Increasing Sockeye Returns are Great Newsby John McKern
Walla Walla Union-Bulletin, June 20, 2012
The U-B recently ran articles about the collapse of Alaska Chinook salmon runs and the record run of Columbia River sockeye salmon.
Chinook runs from California to Alaska are influenced by the Pacific decadal oscillation, ocean temperature changes that occur on roughly a 10-year cycle. Whether returning runs are good or bad depends on the temperature and related food availability are where juvenile salmon rear in the ocean.
Where cool upwelling is occurring and food is plentiful, salmon rearing there return in larger numbers and at larger sizes. Where conditions are poor, runs that rear there do poorly. Runs from specific coastal areas go to different ocean areas to rear.
Regional fisheries agencies have decided the ocean is a big black box where all salmon rear together and how many adults return is controlled by the survival of juvenile salmon through the hydropower system. Their belief is fueled by $900 million per year of management and research funding from the Bonneville Power Administration tied to the hydropower system.
Juvenile sockeye require a lake for freshwater rearing. The record run is predominantly wild fish returning to the Okanagan and Osoyoos Lakes in the mid-Columbia. Lest you think that the Snake River runs are endangered because of dams, the mid-Columbia sockeye migrate through five public utility district dams and four U.S. Corps of Engineers dams.
Like the Corps dams, the PUD dams were built with fish ladders for adult salmon, and retrofitted with effective facilities for juvenile salmon passage. Adult and juvenile salmon survival is no higher through the PUD dams than through the Corps dams, so forget about breaching the Snake River dams to save the sockeye.
Snake River sockeye runs were lost to an Oregon Fish Commission dam below Wallowa Lake by 1902, a dam below Payette Lake in 1905 and Sunbeam Dam that blocked salmon access into the Salmon River Stanley Basin from 1917 to 1935. Snake River ocean-going sockeye were probably extinct then.
In the 1950s, Idaho Department of Fish and Game poisoned the kokanee (landlocked sockeye) in the Stanley Basin lakes to manage them for cutthroat trout. They later relented and restocked the lakes with sockeye from Canada. National Marine Fisheries Service studies in the 1990s were unsure where the sockeye were from but they were declared endangered in 1992.
Nonetheless, record returns of Columbia River sockeye, and increasing returns of Snake River sockeye are great news.
Misinformation continues - Redfish and Alturas were not poisoned - an astute fisheries biologist would know that sockeye were able to rebound via anadromous kokanee. The only lake stocked with Canadian sockeye was Stanley - none returned. Listing had nothing to do with Canadian sockeye.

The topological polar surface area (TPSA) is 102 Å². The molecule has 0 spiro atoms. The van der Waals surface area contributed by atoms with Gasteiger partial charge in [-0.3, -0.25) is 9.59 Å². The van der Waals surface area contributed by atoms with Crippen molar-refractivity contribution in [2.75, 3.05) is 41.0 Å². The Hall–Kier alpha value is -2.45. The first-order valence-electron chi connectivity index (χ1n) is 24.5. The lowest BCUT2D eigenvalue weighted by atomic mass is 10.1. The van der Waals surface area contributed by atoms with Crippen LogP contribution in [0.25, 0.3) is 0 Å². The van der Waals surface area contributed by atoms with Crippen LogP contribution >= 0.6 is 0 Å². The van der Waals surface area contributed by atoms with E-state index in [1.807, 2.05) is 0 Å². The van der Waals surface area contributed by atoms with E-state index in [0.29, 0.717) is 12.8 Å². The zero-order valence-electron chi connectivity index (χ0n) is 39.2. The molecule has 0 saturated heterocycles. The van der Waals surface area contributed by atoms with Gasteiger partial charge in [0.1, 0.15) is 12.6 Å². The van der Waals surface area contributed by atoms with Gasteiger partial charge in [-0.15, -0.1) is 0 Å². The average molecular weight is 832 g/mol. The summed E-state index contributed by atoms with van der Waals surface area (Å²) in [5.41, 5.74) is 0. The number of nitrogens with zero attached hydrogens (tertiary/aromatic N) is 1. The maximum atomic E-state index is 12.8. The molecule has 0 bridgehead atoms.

Bert, I think they did stock Canadian sockeye into both Stanley and Alturas lakes, Bowles and Cochnauer (1984) state that they were stocked in both lakes but I could not find the original paper by Parrish (1984). Parrish (1983) stated that they intended to stock sockeye into both lakes.
I think that it is also worth noting that a recent genetics review by Kitty Griswold and a paper by Robin Waples has concluded that native O. nerka persist in Stanley and Alturas lakes despite the stocking of both sockeye and kokanee into the two lakes and chemical treatment of Stanley Lake. The exciting news is that the native Alturas "mostly non-anadromous" O. nerka are producing smolts and adult returns. During the 80's and 90's, 10 unmarked adults returned to the Sawtooth weir, they arrived relatively early, consistent with recent known Alturas adult returns but at the time they were considered strays from Redfish. In the past 9 years, 21 adults from the Alturas stock have returned to the Sawtooth weir (confirmed by genetic analysis), more than the 16 adults that returned to Redfish in the 10 year period around the time of the listing. So far the Alturas adults have not made it to Alturas Lake to spawn, making it around 100 years that anadromous adults attempting to return to Alturas lake have been thwarted by irrigators, miners, and fish biologists.
The native O. nerka in Stanley lake coexist with non-native kokanee and population abundance is unknown. There is no monitoring to see if smolts and adults are produced but if they are it is likely in very small numbers. I have been thinking about the differences in the two lakes and suspect it is probably related to O. nerka growth rates in the nursery lakes. Alturas fish live in a forage poor environment, grow slowly and tend to migrate, whereas, Stanley Lake O. nerka are top-down controlled by Lake trout, resulting in low O. nerka biomass, high zooplankton biomass, and high growth rates which seem to favor a non-migratory life-history.
learn more on topics covered in the film
see the video
read the script
learn the songs